Although he preferred being addressed as “Major,” Henry London never held that rank in the Confederate army. He had avoided most of the war by being a student at Chapel Hill, but was drafted after graduation, and served for six months as a private before Lee’s surrender.

After the war, London championed white supremacy in his newspaper, The Chatham Record, and campaigned for the 1900 Amendment to the North Carolina Constitution, which required voters to pay a poll tax and pass a literacy test if they were not descended from men registered before 1867 (meaning white men).

The April 2, 1900, issue of the Greensboro Telegraph printed a speech in which London said:

“Remember that the amendment will diminish the Negro vote by about 80,000. And this means that the votes of 80,000 white men, which are now killed by negro voters, will then count to swell the majority for white supremacy.”

Fourteen years later, London gave the dedication speech for Alamance County’s Confederate Monument. The Master of Ceremonies who introduced him, and also spoke, was Jacob Long.

In 1868, when the Ku Klux Klan was introduced into Alamance from Guilford County, Long was named “Chief of Camp Number One.” He then expanded that initial Klan “camp” into 10, inducting many of the county’s leading citizens, as well as some from Chatham. He was not only the founder but the sole and undisputed leader of the Klan in Alamance County, where his major objective was to remove armed Blacks (meaning constables) from the streets of Graham.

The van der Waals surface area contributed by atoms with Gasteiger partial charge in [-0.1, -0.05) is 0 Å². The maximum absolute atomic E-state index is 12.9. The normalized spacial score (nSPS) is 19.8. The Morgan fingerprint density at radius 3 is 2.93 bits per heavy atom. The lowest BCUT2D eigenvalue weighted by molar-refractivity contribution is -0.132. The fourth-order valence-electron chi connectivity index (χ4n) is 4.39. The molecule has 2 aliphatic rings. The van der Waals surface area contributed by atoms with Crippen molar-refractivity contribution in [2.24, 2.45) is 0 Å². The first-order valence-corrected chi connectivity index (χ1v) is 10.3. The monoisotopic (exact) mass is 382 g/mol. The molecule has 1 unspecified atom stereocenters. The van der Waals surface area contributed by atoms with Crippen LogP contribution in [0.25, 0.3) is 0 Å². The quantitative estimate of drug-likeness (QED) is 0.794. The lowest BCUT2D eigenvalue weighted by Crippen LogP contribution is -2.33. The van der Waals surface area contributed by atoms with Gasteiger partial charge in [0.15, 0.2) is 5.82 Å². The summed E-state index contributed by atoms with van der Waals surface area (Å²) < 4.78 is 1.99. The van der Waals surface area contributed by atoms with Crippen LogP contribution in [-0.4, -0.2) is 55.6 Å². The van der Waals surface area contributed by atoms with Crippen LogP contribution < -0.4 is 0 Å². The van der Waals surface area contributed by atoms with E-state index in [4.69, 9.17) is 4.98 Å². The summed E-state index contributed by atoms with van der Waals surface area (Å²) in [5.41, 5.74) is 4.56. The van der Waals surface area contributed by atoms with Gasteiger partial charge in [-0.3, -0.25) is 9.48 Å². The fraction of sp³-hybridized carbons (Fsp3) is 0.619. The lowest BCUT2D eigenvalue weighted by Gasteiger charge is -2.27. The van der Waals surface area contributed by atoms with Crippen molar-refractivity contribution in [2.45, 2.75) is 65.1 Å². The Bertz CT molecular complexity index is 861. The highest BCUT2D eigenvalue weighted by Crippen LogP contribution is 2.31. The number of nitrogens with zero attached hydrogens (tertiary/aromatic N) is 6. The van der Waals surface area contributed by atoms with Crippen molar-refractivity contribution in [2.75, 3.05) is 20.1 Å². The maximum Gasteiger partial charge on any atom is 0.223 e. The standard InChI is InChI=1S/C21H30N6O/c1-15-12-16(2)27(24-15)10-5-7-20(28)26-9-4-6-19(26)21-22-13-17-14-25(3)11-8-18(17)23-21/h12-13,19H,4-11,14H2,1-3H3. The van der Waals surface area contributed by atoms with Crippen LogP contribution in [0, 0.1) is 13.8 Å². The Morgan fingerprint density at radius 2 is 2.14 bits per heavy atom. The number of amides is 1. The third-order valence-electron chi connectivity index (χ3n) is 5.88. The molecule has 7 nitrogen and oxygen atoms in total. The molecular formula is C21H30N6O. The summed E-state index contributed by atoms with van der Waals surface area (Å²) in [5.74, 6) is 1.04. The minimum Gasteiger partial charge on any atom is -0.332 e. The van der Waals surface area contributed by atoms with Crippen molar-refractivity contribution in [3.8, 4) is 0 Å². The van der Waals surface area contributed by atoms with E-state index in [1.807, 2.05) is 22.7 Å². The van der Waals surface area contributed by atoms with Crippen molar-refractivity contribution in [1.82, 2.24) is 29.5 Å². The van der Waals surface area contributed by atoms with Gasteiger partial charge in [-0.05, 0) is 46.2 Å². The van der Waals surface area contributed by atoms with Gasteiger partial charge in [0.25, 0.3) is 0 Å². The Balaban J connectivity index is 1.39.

Like Henry London, Jacob Long opposed educating Black people, ordering his men to burn down a schoolhouse “to put a stop to the n***** school” (quoted in Shuttle and Plow: a history of Alamance County, North Carolina, by Carole W. Troxler, William M. Vincent, p. 327).

In late 1870, Long was arrested and indicted for being an accessory to the murder of Wyatt Outlaw. On Dec. 21, 1871, after Gov. Holden was driven impeached and exiled from North Carolina, all charges against Long were dismissed.

Long’s Master of Ceremonies speech at the 1914 ceremony dedicating Alamance County’s Confederate memorial included the following paragraph:

“It is well for us now and then to turn aside from the duties of everyday life, and together celebrate some great event in which we all have a common interest; to recall the achievements of the great and good of our own race and blood, and speak some word or perform some act, or direct some memorial which will keep fresh in our memories services, sacrifices, and events that ought not to be forgotten.”

The statue he was dedicating— a generic depiction of a Confederate soldier identical to others mass-produced by the McNeel Marble Company of Marietta, Georgia, and sold throughout the South—still stands. The home of the man lynched on that spot, by the masked minions of the Klan leader who gave that speech, does not.

There is currently no monument to Wyatt Outlaw anywhere in the county where he was born, served and murdered. 


I’d like to thank Mike Scott, whose extensive citations for his June 12, 2020, Medium article “The Confederate Monument standing where the Klan killed Wyatt Outlaw,” proved invaluable. Scott’s article is subtitled “An open letter regarding Alamance County, North Carolina’s Confederate monument” and is addressed “Dear Commissioners of Alamance County.”

I recently asked Scott if he ever received a response from those commissioners. He replied, “I’ve had extended and disappointing discussions with Commission Chair Amy Galey, to whom I’m related.”

Ian McDowell is the author of two published novels, numerous anthologized short stories, and a whole lot of nonfiction and journalism, some of which he’s proud of and none of which he’s ashamed of.